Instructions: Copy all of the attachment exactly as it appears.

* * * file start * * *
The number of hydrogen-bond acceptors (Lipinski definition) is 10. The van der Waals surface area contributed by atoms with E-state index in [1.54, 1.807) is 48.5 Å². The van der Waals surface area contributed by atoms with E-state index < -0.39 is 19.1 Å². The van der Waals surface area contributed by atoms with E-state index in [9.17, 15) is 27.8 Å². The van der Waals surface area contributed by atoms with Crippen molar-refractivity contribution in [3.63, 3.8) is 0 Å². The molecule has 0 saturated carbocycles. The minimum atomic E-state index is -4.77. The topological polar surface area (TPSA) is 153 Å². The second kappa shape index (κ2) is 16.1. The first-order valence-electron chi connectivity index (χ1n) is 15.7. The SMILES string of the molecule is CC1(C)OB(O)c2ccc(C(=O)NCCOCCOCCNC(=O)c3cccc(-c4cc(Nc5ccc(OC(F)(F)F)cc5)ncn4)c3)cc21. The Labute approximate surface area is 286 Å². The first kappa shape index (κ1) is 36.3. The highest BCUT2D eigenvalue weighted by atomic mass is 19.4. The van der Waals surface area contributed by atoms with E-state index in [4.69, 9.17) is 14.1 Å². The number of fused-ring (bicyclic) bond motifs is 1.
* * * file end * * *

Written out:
The number of hydrogen-bond acceptors (Lipinski definition) is 10. The van der Waals surface area contributed by atoms with E-state index in [1.54, 1.807) is 48.5 Å². The van der Waals surface area contributed by atoms with E-state index < -0.39 is 19.1 Å². The van der Waals surface area contributed by atoms with E-state index in [9.17, 15) is 27.8 Å². The van der Waals surface area contributed by atoms with Crippen molar-refractivity contribution in [3.63, 3.8) is 0 Å². The molecule has 0 saturated carbocycles. The minimum atomic E-state index is -4.77. The topological polar surface area (TPSA) is 153 Å². The second kappa shape index (κ2) is 16.1. The first-order valence-electron chi connectivity index (χ1n) is 15.7. The SMILES string of the molecule is CC1(C)OB(O)c2ccc(C(=O)NCCOCCOCCNC(=O)c3cccc(-c4cc(Nc5ccc(OC(F)(F)F)cc5)ncn4)c3)cc21. The Labute approximate surface area is 286 Å². The first kappa shape index (κ1) is 36.3. The highest BCUT2D eigenvalue weighted by atomic mass is 19.4. The van der Waals surface area contributed by atoms with E-state index in [4.69, 9.17) is 14.1 Å². The number of fused-ring (bicyclic) bond motifs is 1.